Bay (Lauris nobilis) also known as Sweet bay, Sweet laurel, Bay laurel and Apollo’s bay leaf has got to be one of my all time favourite culinary herbs. It has wonderfully pungent aromatic scented leaves; I can’t pass by a bay tree without pulling off a couple of the leaves, crumpling them up in my hand and giving them a good old sniff.
Sweet bay is an evergreen and the leaves can be picked all year round. It can be successfully grown in pots but needs to be regularly watered, especially in the summer months to prevent the roots from drying out. If left to grow into a shrub like tree it can reach a height of more than 10 metres.
Untrimmed bay can become quite straggly, so its good to give it a regular prune to control the shape and height. Pruning will also encourage new growth. The freshly picked succulent leaves of the Sweet bay are used to make these deliciously scented and unique tasting meringues. Fresh Sweet bay and chocolate make a great partnership!
- 16-20 Fresh bay leaves, snip away the stem and woody central vein
- 200g granulated sugar
- 3 large free range egg whites (room temperature)
- 2 heaped tbsp cocoa powder, sifted
- pinch of salt
- Preheat the oven to 180℃ / gas mark 4
- Put the bay leaves and sugar into a food processor and whizz until the bay leaves turn into tiny green flecks in amongst the sugar.
- Spoon the sugar mixture into a heatproof bowl and put into the oven for 6- 7 minutes (don't allow the sugar to start melting/browning on the edges of the bowl). Warming the sugar helps it to dissolve quickly when whisked with the frothy egg whites. Turn down the oven temperature to 110℃ / gas mark ¼
- Whisk the egg whites in a very clean stainless steel/copper bowl with a pinch of salt to the soft peak stage using a hand whisk or electric whisk.
- Fork through the warmed sugar to break up any clumps, add it all to the whisked egg whites and carry on whisking until the meringue mixture is glossy and thick.
- Sieve the cocoa powder into a small bowl.
- Fold the cocoa powder through the thick meringue mixture. Its best not to combine the cocoa and meringue mixture completely, giving you that ripple/marbling effect.
- Line a flat baking tray with baking parchment and spoon out 6 even sized mounds of the thick meringue mixture, leaving space in-between each. If at this stage your meringue mixture is not looking very rippled, sprinkle a little extra cocoa powder on each and swirl it around with a fork.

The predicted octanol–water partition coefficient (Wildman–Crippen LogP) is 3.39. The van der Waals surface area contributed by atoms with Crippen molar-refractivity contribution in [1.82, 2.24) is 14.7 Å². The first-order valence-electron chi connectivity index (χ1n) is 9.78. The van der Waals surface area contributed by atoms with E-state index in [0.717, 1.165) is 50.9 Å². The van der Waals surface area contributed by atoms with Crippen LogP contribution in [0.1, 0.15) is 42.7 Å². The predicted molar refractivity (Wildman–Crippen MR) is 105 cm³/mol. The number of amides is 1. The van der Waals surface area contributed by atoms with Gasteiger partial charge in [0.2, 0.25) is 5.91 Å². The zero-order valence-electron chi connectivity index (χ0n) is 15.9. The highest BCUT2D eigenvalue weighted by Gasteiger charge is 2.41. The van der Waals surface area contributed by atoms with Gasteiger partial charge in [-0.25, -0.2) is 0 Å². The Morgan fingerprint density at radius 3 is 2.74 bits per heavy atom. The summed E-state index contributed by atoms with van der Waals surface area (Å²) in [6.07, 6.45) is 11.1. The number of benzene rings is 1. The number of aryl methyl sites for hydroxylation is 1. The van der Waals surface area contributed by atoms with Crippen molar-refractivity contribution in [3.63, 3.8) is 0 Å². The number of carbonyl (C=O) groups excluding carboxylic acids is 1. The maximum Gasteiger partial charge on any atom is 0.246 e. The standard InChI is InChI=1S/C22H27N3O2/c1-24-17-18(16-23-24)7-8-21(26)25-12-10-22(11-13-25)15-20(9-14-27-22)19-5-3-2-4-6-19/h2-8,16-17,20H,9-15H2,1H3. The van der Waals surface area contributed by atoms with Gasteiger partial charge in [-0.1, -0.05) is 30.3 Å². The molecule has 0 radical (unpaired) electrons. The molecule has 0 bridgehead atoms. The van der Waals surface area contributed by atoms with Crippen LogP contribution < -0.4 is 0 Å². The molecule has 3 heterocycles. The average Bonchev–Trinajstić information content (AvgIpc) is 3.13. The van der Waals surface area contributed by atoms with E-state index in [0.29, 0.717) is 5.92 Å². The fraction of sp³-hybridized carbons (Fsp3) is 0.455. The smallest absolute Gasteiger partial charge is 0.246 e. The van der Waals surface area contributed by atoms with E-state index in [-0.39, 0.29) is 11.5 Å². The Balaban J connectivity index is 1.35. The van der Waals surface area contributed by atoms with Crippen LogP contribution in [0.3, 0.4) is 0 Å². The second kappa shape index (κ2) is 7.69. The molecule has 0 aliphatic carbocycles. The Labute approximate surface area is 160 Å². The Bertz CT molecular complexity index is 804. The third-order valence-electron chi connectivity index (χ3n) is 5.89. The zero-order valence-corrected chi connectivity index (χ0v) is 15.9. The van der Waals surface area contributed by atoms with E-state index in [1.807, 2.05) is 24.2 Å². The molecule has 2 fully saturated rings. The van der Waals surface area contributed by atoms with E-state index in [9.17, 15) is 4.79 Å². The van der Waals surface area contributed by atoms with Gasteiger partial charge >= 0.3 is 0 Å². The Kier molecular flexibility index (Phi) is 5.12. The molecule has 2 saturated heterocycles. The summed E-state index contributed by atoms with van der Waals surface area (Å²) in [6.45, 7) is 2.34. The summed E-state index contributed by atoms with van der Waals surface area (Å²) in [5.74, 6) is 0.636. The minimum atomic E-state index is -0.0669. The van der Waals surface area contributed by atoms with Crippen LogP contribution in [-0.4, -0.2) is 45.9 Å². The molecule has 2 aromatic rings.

- Put the meringues into the now cooled oven and bake slowly for approximately 1½ to 2 hours, dependant on the size of the meringues, you could make 4 really big ones or 8 small ones. You want them to be crisp on the outside and still a little soft in the middle.
- Take the meringues out of the oven and allow them to cool on the baking tray (they are delicious served warm too).
- The meringues will store in an airtight container for up to a week.
Free range eggs from down the lane.
Using a pair of scissors to cut away the stalk and the woody central vein of each bay leaf.
Blitzing the granulated sugar and bay leaves in a food processor until the bay leaves become tiny green flecks and the granulated sugar starts to resemble the same texture as caster sugar.
Whisking the egg whites to the soft peak stage using a very clean stainless steel mixing bowl and large metal whisk. If you don’t fancy a work out use an electric hand whisk or food mixer.
The sugar gets warmed in a medium hot oven and after forked through to break up any lumps. This helps the sugar to dissolve into the egg whites quickly in the final whisking stage and it also helps to give you that wonderful glossy meringue mixture and a perfect crispy outside when cooked.
Whisking the egg white and sugar mixture until the meringue mixture becomes beautifully glossy and stiff (stiff enough to keep its shape on a spoon). A great way to test that the mixture is ready is to rub a little bit of the mixture between your fingers. It should feel completely smooth and without any trace of the sugar granules. If you can still feel the sugar between your fingers keep whisking and repeat the finger rub test.
Rubbing the cocoa through a fine sieve with the back of the spoon helps to remove any lumps.
Folding the sieved cocoa powder through the glossy and thick meringue mixture with a rubber spatula.
Spooning the bay and chocolate meringue mixture onto a lined baking tray with a large metal spoon. Sprinkling each dollop with a little extra cocoa powder and twiddling the top with a fork to create a good shape and pattern.
Warm out of the oven, crisp on the outside and still a little soft in the middle, the smell of the bay leaves and chocolate is overwhelmingly fragrant, you just know that they are going to taste amazing!
Serve up the meringues with a seasonal fruit compote (rhubarb is shooting up right now) and a big blob of creme fraiche on the side or chop up a fresh fruit salad using a ripe mango, pineapple, passion fruit and some ruby gem coloured pomegranate seeds (before the arrival of the summer fruits) with a bowl of thickly whisked double cream on the side.